After giving birth to her first child a year ago, Hayley Gordon can't wait to finally introduce daughter Sylvia to her grandparents who live in the United Kingdom.
Sylvia turned one on February 1 and Ms Gordon's parents had planned to visit Australia this month but she said it was "still a bit risky".
"We had our first child in February 2021 so obviously my family haven't met her yet," she said. "We've done lots of Facetime but we haven't been over to meet them."
Ms Gordon said her parents had delayed this year's trip and she also had a visit home planned last year that couldn't go ahead.
"We've had a couple of trips we've had to postpone and haven't been able to see them or for them to meet my daughter either. It's pretty tough," she said.
Ms Gordon said it was welcome news that Australia's borders were opening on February 21, and provided more certainty for future plans and her parents could now travel at a moment's notice.
"They had money saved up to come over," she said. "I think if something happened they'd be here in a heartbeat. I think they'll try and plan a Christmas trip here instead."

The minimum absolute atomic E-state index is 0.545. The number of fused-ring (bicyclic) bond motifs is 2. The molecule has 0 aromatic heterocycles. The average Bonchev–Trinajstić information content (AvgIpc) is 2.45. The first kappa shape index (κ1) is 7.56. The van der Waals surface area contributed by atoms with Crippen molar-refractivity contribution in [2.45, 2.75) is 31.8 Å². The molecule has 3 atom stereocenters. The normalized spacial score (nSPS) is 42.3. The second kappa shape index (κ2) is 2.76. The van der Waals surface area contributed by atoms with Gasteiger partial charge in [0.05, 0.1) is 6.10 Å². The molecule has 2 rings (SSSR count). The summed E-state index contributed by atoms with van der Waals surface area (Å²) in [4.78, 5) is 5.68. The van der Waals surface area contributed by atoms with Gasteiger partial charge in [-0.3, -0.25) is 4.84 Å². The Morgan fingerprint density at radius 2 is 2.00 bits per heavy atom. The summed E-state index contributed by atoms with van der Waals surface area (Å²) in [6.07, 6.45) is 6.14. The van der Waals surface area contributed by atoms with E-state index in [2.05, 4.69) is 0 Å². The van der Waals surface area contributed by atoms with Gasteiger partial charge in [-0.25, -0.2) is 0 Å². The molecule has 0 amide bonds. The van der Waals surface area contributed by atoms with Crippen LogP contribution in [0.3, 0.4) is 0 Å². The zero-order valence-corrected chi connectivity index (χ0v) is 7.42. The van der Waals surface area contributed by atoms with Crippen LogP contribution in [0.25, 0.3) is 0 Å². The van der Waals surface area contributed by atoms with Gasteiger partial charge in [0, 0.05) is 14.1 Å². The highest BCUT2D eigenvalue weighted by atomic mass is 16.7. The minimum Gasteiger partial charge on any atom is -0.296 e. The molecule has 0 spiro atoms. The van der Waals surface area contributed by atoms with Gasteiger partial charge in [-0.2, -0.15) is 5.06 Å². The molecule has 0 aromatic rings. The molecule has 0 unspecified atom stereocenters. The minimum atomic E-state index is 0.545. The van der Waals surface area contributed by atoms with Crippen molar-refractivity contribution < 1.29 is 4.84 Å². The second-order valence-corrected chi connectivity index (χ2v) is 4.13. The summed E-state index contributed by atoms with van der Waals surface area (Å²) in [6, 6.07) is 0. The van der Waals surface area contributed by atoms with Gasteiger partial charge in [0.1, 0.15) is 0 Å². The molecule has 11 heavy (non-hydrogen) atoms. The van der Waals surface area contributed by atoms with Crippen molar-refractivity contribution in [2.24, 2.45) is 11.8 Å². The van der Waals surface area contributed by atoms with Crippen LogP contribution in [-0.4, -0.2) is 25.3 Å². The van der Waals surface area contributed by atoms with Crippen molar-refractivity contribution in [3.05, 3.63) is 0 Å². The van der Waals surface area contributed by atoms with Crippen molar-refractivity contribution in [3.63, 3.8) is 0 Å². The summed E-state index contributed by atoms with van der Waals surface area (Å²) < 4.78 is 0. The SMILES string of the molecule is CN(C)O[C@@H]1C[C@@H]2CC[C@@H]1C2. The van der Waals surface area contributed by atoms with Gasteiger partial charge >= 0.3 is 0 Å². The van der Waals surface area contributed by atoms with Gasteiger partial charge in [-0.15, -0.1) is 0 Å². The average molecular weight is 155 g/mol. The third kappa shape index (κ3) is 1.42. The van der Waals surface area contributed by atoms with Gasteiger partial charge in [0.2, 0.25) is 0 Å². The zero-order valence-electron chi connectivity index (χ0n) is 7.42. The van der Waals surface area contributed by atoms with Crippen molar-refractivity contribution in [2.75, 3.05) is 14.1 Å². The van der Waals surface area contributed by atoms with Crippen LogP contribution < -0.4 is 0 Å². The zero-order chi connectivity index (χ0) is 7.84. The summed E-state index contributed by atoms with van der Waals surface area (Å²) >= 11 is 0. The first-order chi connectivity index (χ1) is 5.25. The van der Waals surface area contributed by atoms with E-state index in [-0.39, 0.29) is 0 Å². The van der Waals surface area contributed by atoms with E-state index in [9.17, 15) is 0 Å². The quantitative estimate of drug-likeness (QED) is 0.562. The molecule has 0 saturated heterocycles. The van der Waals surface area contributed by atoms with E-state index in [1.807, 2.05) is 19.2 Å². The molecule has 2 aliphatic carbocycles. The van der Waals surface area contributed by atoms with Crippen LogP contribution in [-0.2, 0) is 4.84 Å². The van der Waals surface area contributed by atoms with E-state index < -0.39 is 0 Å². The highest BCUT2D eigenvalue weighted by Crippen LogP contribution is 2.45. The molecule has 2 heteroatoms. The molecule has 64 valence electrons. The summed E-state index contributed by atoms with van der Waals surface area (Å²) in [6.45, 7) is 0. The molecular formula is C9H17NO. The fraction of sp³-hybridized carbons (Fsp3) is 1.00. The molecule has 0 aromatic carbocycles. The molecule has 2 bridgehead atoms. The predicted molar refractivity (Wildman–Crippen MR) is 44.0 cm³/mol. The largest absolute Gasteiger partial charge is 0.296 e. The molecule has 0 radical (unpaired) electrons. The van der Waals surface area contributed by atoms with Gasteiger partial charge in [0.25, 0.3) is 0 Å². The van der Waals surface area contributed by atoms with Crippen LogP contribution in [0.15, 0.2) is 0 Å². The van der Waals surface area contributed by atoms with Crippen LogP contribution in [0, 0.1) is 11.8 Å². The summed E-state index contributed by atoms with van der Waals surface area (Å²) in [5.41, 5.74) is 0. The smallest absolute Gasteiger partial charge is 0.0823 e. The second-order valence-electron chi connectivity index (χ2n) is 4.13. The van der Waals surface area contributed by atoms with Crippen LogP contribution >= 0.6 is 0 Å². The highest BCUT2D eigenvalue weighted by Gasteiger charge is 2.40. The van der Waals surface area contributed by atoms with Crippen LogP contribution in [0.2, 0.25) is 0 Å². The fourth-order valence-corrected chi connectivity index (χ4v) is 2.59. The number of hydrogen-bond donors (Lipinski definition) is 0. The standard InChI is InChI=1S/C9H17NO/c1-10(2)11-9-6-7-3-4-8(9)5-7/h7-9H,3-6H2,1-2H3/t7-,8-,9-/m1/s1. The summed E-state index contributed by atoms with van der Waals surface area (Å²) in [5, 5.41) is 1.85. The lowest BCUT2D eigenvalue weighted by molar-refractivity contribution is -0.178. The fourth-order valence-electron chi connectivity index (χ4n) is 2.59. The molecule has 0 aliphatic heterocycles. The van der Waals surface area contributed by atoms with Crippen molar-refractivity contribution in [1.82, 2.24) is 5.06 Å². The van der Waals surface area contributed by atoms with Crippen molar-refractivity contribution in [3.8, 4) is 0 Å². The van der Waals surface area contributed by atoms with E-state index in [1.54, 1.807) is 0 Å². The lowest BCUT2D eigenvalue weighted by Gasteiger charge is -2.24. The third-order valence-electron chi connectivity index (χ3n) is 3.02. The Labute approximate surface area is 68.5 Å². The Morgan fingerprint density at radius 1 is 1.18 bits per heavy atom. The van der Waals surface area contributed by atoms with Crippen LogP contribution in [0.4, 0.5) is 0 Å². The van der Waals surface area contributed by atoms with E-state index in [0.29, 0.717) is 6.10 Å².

Ms Gordon is planning a trip home in September and if her parents visit later for Christmas, they'll see each other twice in a matter of months, a treat after being apart for so long.
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"Even through pregnancy not having your family around or having your mum around was pretty tough," Ms Gordon said.
"I was lucky in that we FaceTime every other day or every couple of days, but with the time difference it's not always as easy as it could be if they were here in the same country."
She said the various travel requirements made it difficult to fly home to attend her grandfather's funeral last month.
"Because we've booked flights for September we potentially couldn't go, but even having an option of going 'I could just go for a week and then come back' could have been an option," Ms Gordon said.
"But because of COVID you go, 'what if I have to do lots of rapid tests and take time off work, more time off than I'd like. It's quite stressful."
She said the Warrnambool Breastfeeding Centre and toy library communities had been great ways to meet other mums after moving to the south-west with husband Jacob in December 2020.
Fortunately her first parents group could go ahead and they "managed to avoid most of the lockdowns".
"I think having good connections is really important and having people you can call on if you're having a rough day," Ms Gordon said.
"I think especially as a new mum and with other mothers you just kind of have that relationship kind of already there."
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